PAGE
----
A decade from now, we won't remember what flying without Wi-Fi feels like, says Honeywell exec

How Asia's middle class is helping Honeywell

The global market for interconnected aircraft is set to exceed $20 billion by 2020, and Honeywell is focusing on leading that trend, according to its Southeast Asia President, Briand Greer.

"Five or 10 years from now, people get on an aircraft and forget what it was like to not be completely seamlessly connected. You'll be able to get on board, you will be able to download files or do emails, stream movies, all of those things as our world becomes more connected," Greer told CNBC's "The Rundown" on Tuesday.

Honeywell's position as a software solutions company for various markets from commercial to consumer puts it at a strong position to lead the charge toward hyper-connectivity, according to Greer.

"We're in the home and buildings industry, we're in mobility, we're in industrial safety and all of these physical products will start getting sensors in them. It will all be connected to a whole ecosystem that allows [Honeywell] to be able to drive the efficiency that people want — and the connectedness that we crave frankly," Greer said.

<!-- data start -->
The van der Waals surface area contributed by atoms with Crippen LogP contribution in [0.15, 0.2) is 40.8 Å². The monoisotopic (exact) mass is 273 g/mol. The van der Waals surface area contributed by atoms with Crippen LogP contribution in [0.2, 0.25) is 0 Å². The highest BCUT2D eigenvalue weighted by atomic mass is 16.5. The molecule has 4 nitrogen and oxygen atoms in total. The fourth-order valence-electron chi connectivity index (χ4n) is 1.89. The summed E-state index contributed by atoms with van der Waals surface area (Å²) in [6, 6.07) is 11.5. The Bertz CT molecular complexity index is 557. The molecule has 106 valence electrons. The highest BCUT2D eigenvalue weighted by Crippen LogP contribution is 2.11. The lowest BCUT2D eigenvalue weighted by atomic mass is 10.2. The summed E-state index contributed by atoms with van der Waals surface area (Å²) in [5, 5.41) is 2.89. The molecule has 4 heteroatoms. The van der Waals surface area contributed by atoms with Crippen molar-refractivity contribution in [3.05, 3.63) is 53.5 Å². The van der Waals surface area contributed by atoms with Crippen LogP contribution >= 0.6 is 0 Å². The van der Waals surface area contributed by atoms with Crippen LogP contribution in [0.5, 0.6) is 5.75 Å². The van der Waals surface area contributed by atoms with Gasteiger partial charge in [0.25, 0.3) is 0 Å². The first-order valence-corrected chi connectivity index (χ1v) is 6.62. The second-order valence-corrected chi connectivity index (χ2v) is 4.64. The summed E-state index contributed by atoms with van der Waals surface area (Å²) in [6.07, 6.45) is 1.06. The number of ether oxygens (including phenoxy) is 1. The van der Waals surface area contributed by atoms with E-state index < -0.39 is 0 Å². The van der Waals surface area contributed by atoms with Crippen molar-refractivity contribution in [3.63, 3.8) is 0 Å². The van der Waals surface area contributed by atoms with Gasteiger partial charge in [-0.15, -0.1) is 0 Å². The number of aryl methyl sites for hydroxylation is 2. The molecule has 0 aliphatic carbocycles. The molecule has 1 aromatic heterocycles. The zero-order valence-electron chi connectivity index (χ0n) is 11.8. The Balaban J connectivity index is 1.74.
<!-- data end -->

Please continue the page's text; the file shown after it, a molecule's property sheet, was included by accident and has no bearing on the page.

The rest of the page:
Honeywell’s Boeing 757 test plane.
Source: Boeing

One reason behind the shift to software is to generate an alternative stream of revenue as the demand for helicopters is suffering due to a slowdown in the oil and gas industry — in which they're regularly used.

Greer, however, was bullish about the aviation industry in Southeast Asia in the long term.

"As the middle class grows in this region, with the rise of all the incomes and everything, then business jets is just a natural outcome of that, we've seen that in the West and that's what's happening here in Asia also," he said.

He added that, despite the reduced demand for helicopters in the oil and gas industry, Honeywell foresaw a rise in demand for emergency medical services as the middle class in the region prospers from a maturing economy.